Keeping in mind the principles of empowerment that team objectives are designed to encourage, we are ready to have the product teams get to work. So let’s discuss the mechanics of assigning objectives to product teams.
Assigning Objectives To Product Teams
To be very clear, and to address head on another one of the very common misconceptions about team objectives, it is the responsibility of the leaders to decide which problems should be worked on by which product teams.
So many companies think that the idea is to let the product teams come up with their own objectives, yet are somehow surprised when the organization complains of lack of direction, and little is accomplished. Whenever I see this in a company, this priceless Monty Python clip immediately comes to mind. And it’s important to point out that this is not the fault of the teams; it’s the clear fault of leadership.
More generally, the whole point of assigning objectives to product teams is to execute on a product strategy. The product strategy is all about deciding which problems to work on.
Assigning objectives to product teams is both a top-down and bottom-up process, and it often requires iteration.
These assignments are a function of the product strategy, and the team topology (aka team scoping); in other words, the strategy tells us which problems we need to solve, and the topology will imply which teams are best suited to tackle each problem.
Now, we love it when teams volunteer to pursue an objective, and we try hard to accommodate that desire, but we also are clear with the teams that we can’t always accommodate because we have to ensure that in aggregate, the organization is covering as much of the overall organizational objectives as possible.
So even though a team may wish to pursue a specific objective, it is up to the leaders to decide this.
Determining Key Results
Once a team is asked to pursue an objective, the first thing they need to do is consider what the appropriate key results should be, and what they believe they can accomplish.
If it’s the first time they have worked on this problem, then they may need some months to learn the space, and to start collecting some data to establish a baseline, and to get a sense of what the possibilities are. If they’ve worked in this area before, they probably already have a reasonable sense.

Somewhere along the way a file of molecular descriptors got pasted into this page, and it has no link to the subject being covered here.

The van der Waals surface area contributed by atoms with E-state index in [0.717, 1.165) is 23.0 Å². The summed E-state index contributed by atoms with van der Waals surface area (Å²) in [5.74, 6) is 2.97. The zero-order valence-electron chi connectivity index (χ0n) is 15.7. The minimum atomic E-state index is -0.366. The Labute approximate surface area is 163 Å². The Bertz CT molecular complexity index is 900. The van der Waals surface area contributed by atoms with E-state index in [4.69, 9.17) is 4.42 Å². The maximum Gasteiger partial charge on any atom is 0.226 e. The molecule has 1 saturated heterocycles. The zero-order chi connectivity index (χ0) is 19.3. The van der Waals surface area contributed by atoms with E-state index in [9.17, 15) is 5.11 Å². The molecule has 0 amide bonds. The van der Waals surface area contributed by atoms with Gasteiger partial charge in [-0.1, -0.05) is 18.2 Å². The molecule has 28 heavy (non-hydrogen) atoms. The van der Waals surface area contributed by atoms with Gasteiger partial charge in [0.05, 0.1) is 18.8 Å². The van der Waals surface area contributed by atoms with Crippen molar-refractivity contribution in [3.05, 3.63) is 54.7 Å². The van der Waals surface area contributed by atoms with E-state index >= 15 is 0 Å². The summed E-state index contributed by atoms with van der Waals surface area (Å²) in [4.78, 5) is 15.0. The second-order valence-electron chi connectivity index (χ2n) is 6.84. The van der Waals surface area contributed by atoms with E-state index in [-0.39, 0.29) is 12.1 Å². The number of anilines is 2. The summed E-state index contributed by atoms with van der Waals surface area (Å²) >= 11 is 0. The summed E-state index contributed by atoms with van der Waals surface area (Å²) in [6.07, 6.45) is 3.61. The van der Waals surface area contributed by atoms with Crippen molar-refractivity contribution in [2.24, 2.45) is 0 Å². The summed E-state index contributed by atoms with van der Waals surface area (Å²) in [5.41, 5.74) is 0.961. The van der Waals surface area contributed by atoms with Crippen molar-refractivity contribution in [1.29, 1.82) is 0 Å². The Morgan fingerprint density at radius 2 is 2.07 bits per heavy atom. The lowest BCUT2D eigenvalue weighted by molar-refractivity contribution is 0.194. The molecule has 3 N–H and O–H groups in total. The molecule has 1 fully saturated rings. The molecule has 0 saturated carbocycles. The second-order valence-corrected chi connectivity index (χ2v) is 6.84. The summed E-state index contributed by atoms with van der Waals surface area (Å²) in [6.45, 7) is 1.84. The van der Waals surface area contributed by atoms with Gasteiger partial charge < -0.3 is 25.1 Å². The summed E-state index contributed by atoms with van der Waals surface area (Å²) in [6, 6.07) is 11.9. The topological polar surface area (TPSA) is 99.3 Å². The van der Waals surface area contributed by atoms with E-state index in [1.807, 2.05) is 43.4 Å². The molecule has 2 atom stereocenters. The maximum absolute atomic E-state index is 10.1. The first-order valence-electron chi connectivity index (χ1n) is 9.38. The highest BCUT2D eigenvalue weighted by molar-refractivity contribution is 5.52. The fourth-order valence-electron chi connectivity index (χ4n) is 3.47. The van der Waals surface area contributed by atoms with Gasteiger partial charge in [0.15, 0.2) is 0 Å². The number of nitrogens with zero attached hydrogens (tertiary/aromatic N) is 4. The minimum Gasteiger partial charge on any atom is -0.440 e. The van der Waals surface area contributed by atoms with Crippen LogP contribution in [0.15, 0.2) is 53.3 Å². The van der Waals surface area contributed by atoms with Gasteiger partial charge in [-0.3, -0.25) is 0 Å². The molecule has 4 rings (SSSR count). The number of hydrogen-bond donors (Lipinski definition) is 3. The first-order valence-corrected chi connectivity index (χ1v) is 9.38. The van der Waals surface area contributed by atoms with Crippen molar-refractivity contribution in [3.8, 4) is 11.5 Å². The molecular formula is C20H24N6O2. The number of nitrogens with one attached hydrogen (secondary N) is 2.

The team will also need guidance from leadership on how ambitious or conservative they should be in pursuing solutions. More on this topic next, but for now, let’s just say that it’s important that the leaders provide the team with some guidance on how aggressive they would like the team to be in pursuing solutions.
But suppose the team is asked to pursue two objectives, and the results they propose to achieve are considered by management as insufficient to achieve the necessary business results over the year.
In this case, the leaders might ask the team to instead pursue just a single objective rather than two, or they might ask another team to collaborate with them on one of the problems.
What is most important is that if the leaders want the product team to feel ownership of the results, then the results must come from the team.
Once the leaders have worked with the product teams to decide which product teams will pursue which actions, they then need to ensure that the product teams and the broader organization are aligned.
For example, let’s say we’re working to bring to market a significant new product offering.
We need to ensure that any necessary platform team efforts are aligned to do the work necessary to support the experience product teams.
Similarly, we need to ensure the sales and marketing efforts are appropriately aligned.
If the sales and marketing teams were pursuing a different market, or not preparing for the new market, that would be an example of not being in alignment.
Keep The Lights On Work
It’s important to keep in mind that the team objectives are not the only work that a product team is responsible for. It may be the most important work, but there is always what we call “keep the lights on” or “business as usual” work involving fixing critical problems, responding to customer issues, providing assistance to other teams, technical debt work, and more.
Over time, teams get a better understanding of what this ongoing cost is. In some cases, this ongoing work can reach the point that it consumes the team, in which case the leaders will need to either not expect anything beyond this overhead work, or they will need to invest in reducing this overhead burden, or potentially grow the team.
Next we’ll discuss one of the most important dimensions to a team objective, which is how ambitious the team should be in pursuing solutions.